‘If the Scots leave the union, those left behind will have to make, say, ‘English’ a looser, more inclusive category.’ Illustration by Toby Morison Even before David Cameron had opened his mouth, a Scottish friend of mine got in touch. “Today reminds me of an old joke,” his email began, “about a pilot announcing that he’ll have to make an emergency landing in the sea. Panicked passengers ask the flight attendant where the life vests are. ‘Oh,’ says the flight attendant, ‘so now you’re interested.'” For Scots, especially those who have grappled11 with the question of home rule12 for 35 years or more, the British prime minister and the rest of the London political class have left it awfully late to start paying attention now.

With just seven months to go till Scots vote yes or no to independence, the rest of the United Kingdom is like a husband whose wife has been threatening divorce for three decades – but waits till she’s got a suitcase in her hand and her coat on before looking up from the couch to say: “Can’t we talk about this?” Cameron mentioned divorce in the speech – more a plea, really – that he delivered in the Olympic Park in London today, but this is not only about him. … The truth is, the whole of non-Scottish Britain is implicated in this one. Wherever you look, the attention paid to Scotland’s choice has been scant. And that’s putting it nicely. Cameron was right to say that the response of the country that could become rUK – the rump United Kingdom that will be left behind – on 19 September has consisted either of a two-fingered13 good riddance; a regretful sigh, resigned that there is nothing to be done; or else a neutral, unbothered shrug of the shoulders.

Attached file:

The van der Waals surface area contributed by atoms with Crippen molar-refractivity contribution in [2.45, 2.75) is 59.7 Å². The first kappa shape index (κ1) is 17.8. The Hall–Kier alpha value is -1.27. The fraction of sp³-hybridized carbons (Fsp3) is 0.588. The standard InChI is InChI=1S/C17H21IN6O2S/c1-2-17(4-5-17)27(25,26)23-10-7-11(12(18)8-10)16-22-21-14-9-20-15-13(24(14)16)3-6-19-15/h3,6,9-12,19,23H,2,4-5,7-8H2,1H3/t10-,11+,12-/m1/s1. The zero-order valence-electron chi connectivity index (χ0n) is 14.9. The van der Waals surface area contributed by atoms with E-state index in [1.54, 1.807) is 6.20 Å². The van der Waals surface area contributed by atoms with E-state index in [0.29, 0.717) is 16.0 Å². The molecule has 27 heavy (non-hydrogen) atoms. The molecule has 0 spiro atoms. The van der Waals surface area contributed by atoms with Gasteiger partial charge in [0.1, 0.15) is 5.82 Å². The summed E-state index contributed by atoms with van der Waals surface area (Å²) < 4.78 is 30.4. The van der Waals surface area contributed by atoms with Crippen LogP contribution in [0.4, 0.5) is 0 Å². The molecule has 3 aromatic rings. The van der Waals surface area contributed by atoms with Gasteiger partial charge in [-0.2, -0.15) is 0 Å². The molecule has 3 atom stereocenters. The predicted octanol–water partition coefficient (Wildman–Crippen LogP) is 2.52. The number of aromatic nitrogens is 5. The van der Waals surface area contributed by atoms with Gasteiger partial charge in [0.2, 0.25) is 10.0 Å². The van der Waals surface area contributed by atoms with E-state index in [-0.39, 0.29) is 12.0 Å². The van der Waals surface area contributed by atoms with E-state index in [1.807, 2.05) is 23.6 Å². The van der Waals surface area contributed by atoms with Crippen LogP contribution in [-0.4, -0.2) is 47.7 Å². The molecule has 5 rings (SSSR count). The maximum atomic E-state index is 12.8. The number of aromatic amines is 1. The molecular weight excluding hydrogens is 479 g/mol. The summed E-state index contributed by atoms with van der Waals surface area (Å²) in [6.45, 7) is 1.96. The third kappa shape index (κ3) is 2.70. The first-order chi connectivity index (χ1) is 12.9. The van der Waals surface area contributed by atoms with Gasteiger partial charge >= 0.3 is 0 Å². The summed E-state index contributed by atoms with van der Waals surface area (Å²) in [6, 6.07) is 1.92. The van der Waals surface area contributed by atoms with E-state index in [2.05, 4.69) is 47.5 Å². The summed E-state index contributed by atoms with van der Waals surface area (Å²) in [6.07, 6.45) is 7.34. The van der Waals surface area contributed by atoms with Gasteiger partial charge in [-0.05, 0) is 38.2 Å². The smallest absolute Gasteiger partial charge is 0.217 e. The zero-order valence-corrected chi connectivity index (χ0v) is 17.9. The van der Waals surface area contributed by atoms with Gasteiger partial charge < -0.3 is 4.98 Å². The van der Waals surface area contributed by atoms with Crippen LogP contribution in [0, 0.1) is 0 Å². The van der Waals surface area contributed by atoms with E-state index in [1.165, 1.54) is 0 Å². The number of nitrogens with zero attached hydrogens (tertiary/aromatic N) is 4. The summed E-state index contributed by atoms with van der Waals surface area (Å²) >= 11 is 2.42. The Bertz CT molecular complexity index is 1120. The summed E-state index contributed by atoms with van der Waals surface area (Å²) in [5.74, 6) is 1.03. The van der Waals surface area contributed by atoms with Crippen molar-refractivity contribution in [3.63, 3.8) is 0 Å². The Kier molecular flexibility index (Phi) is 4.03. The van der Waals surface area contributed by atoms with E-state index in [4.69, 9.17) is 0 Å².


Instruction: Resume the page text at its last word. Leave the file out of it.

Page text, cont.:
The PM was surely right too that the first reaction – outright hostility – is rare. Lethargy and inaction dominate. It’s odd, this reaction. If France or the US were facing the possibility of losing of their landmass and a tenth of their people, you can bet they’d be at least curious. But here the apathy14 is deafening. Some will say that’s only because the prospect is not serious, given that polls show the no side comfortably ahead. If that’s the explanation, it could be resting on a faulty premise. As the SNP15 leader, Alex Salmond, likes to point out, the last seven polls have tightened – in favour of yes. More to the point, … previously hard ground is shifting in Scotland. Once solid unionists, including those from staunch Labour backgrounds, are at least considering voting for independence.